28
  • Schools should foster habits of thought,
    invention and initiative that will assist people
    in growing right direction toward democratic
    society
  • Education should promote our true individualism
    (self-directed learning)
  • Education has a moral influence and should pay a
    vital part in helping us become the kind of moral
    persons who are interested not only in promoting
    our own growth but also in promoting the growth
    of others.

29
Role of the Teacher
  • applies democratic methods
  • classroom is a community of learners
  • T ? facilitator not authoritarian
  • T ?encourages, offers suggestions, questions and
    helps plan and implements courses of study
  • T ? writes curriculum and must have a command of
    several disciplines to create and implement
    curriculum

30
Methods of Instruction
  • Problem solving, experiential learning, inquiry
    methods, field trips, projects (not all ss can
    learn in the same way vary strategies)
  • Learning in groups and individuality
  • Formal instruction is abandoned (flexible methods
    are used) moveable chairs, freedom n class etc.
  • Lockstep, rote memorization of traditional
    schools are replaced with individualized studies.
  • Action-oriented education (activity-oriented
    approach to curriculum)

31
Curriculum
  • Learner-centered curriculum
  • Pragmatist curriculum is composed of both process
    (experience) and content (knowledge)
  • All academic and vocational disciplines in an
    integrated and connected way

32
  • Problem-centered learning/project method such
    approaches to curriculum start with a central
    question, core/problem. Ss attack the problem in
    diverse ways according to interest and need. They
    work independently or in groups. They evaluate
    their growth and development.
  • Child interest to be considered in curriculum.
    Varied needs, interests ?different curricula

33
ECLECTICISM
  • There is a way of dealing with all various models
  • Eclecticism is not a philosophical system or
    model, but rather is the synthesizing and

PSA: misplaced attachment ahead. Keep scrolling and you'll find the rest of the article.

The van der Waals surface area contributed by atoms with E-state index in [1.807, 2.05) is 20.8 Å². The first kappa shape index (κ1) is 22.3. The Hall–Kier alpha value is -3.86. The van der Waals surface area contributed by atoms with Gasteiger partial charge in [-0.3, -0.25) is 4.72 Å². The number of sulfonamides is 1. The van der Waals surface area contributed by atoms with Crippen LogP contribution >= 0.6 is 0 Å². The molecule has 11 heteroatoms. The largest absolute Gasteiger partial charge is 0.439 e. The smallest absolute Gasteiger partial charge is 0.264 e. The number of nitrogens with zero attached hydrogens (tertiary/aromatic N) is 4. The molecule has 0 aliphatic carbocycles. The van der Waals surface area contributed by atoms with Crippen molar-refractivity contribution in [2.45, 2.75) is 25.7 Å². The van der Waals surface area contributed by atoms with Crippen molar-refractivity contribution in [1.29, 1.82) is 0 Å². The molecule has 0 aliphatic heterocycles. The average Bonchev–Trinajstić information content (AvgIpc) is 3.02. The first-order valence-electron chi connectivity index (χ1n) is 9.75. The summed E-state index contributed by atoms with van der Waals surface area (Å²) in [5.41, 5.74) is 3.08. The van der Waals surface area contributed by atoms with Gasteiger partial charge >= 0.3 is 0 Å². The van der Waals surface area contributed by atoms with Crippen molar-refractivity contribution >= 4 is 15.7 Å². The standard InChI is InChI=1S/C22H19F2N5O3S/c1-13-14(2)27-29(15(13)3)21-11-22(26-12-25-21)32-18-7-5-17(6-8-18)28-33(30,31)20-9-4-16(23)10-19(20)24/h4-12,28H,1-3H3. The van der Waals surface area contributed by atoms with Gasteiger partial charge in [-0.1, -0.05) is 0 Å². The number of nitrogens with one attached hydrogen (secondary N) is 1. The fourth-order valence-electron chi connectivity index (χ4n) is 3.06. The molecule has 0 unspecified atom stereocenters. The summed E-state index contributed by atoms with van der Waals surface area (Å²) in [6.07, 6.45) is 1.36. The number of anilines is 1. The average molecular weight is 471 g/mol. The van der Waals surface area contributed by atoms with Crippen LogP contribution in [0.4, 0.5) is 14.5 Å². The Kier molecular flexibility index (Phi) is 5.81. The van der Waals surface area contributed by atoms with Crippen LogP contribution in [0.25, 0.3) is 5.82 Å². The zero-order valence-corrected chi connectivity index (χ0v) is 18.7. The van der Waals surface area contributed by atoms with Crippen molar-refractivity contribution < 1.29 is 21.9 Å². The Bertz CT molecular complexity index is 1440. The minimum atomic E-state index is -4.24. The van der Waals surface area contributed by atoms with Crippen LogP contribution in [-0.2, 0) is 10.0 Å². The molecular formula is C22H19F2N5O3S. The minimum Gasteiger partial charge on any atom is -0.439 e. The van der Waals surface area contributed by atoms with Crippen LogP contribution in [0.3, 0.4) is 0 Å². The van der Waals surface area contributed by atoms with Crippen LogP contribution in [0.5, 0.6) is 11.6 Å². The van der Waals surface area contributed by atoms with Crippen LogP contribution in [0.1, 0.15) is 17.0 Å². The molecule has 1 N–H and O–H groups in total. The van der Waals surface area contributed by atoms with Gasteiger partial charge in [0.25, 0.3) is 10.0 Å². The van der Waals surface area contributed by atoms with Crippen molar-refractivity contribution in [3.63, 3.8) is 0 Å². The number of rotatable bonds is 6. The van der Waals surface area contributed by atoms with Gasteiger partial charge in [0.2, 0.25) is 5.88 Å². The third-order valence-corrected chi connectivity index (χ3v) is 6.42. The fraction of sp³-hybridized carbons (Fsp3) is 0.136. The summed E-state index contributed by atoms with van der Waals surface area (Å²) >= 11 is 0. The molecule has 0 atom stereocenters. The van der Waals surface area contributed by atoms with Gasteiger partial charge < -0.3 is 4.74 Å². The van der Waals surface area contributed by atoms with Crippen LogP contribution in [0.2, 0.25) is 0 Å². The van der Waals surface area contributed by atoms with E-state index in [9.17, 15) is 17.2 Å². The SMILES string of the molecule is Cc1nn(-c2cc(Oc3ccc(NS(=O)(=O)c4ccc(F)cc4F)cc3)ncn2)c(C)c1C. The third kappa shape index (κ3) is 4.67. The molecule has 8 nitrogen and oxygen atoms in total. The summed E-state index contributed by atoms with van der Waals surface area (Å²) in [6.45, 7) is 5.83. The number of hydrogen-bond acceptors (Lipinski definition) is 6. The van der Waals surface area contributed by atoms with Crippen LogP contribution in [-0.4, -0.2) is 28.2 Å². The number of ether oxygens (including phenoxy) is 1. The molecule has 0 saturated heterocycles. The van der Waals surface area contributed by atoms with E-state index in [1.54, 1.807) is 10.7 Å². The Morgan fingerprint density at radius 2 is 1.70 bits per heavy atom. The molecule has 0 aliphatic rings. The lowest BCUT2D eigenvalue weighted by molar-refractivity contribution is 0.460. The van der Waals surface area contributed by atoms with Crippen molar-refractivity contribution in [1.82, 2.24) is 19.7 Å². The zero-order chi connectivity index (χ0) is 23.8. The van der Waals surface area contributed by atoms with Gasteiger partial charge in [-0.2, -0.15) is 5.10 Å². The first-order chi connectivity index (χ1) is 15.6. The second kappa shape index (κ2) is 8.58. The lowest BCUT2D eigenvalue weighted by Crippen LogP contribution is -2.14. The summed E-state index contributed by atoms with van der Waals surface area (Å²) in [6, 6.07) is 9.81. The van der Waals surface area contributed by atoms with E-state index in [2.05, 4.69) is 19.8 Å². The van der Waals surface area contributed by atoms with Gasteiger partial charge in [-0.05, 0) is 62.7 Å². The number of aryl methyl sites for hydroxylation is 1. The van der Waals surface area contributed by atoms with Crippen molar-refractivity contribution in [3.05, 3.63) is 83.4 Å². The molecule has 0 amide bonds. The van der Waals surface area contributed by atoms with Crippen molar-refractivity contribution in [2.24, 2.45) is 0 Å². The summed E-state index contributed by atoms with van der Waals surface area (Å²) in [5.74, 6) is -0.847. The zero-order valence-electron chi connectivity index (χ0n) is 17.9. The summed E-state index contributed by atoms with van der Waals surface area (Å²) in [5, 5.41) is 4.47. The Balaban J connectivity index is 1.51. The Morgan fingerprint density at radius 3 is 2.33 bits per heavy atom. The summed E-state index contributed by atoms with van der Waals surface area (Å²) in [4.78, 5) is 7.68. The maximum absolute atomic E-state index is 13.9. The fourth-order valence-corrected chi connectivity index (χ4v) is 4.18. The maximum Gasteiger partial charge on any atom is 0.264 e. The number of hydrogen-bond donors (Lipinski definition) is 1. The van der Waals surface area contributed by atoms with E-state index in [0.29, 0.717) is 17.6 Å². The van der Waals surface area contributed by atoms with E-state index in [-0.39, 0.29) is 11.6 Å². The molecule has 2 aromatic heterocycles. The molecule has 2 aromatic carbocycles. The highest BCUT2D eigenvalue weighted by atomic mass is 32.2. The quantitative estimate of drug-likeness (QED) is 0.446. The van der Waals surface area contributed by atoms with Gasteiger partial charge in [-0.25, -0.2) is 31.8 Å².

personal interpretation of various models to draw
    out the best components for yourself
  • Thus, you pull the best from various models in
    any effort to build your own statement of
    personal philosophy.

34
  • Humanistic School
  • show respect to ss
  • consideration of ss needs, expectations,
    feelings, values
  • accepting ss as they are
  • active learning strategies
  • conflict resolution
  • incorporating whole class
  • Meaning Intellect distinguishes humans from
    animals
  • What is Reality Humans have potential and innate
    goodness
  • Nature of Humanness Autonomy, dignity, and
    freedom are sacred

35
  • Educational Aim Individual potentiality
    self-actualization
  • Educational Method Facilitation self-direction
    team work
  • Educational Content Any curriculum is a vehicle
    for meeting needs
  • Main Criticism Important societal goals can be
    missed
  • Key proponents Maslow, Knowles, Elias/Merriam,
    Tough

36
  • Programs/Practices
  • Individualized instructional process
  • learning projects
  • sensitivity training
  • teacher effective training
  • active listening
  • conflict resolution
  • invitational learning
  • values clarification
  • moral education
  • multiethnic educational approaches

37
  • Humanistic Approaches to English Language
    Teaching
  • Active Listening
  • letting ss to express her/his feelings then
    paraphrasing what s/he has said
  • No advice is given during active listening
  • Conflict Resolution
  • the involved people talk how problems emerge and
    how they can get rid of those problems/negative
    attitudes
  • problem solving meaningful learning strategies
    are used

38
  • Invitational Learning
  • communicating with the student by making her/him
    feel that s/he is responsible, able and
    valuable
  • procedure
  • know your ss name
  • have individual contact with each student
  • show him you respect her/him
  • be honest with her/him
  • not take rejection by the ss personality
  • respect her/him as a human being

39
  • Values Clarification
  • technique that clients
  • identify how they feel or what they believe about
    something
  • value that feeling or belief and,
  • if valued, act on it
  • aim to raise ss consciousness and values and
    help them to act on it.
  • Ex Do you think using drugs should be banned?
  • What can you do?

40
  • Moral Education
  • related to character education citizenship
    education
  • aim to help clients to develop more responsible
    behaviour
  • Strategies
  • serving as role models who are always respectful
    and caring to others
  • creating a family or community atmosphere so that
    clients feel worthwhile and care about people
  • encouraging students to hold high academic
    behavioral standards

41
THE PURPOSE OF SCHOOLS
  • How can we solve the worlds problems?
  • revolutions
  • wars
  • education

42
  • Education School
  • -Broad - Specific
  • -Take place anywhere, -particular location
  • anytime, anyplace
    -limited definition
  • - behaviour change processes -place for
    education

  • collective body of pupils
  • -lack of formalization -formalized
  • -no assessment processes - assessment
  • -non-official -official
  • -lack of system -systemic
  • -no need to certified person -certified
    person
  • -no specific time limit for
    learning -compulsory period
  • for attendance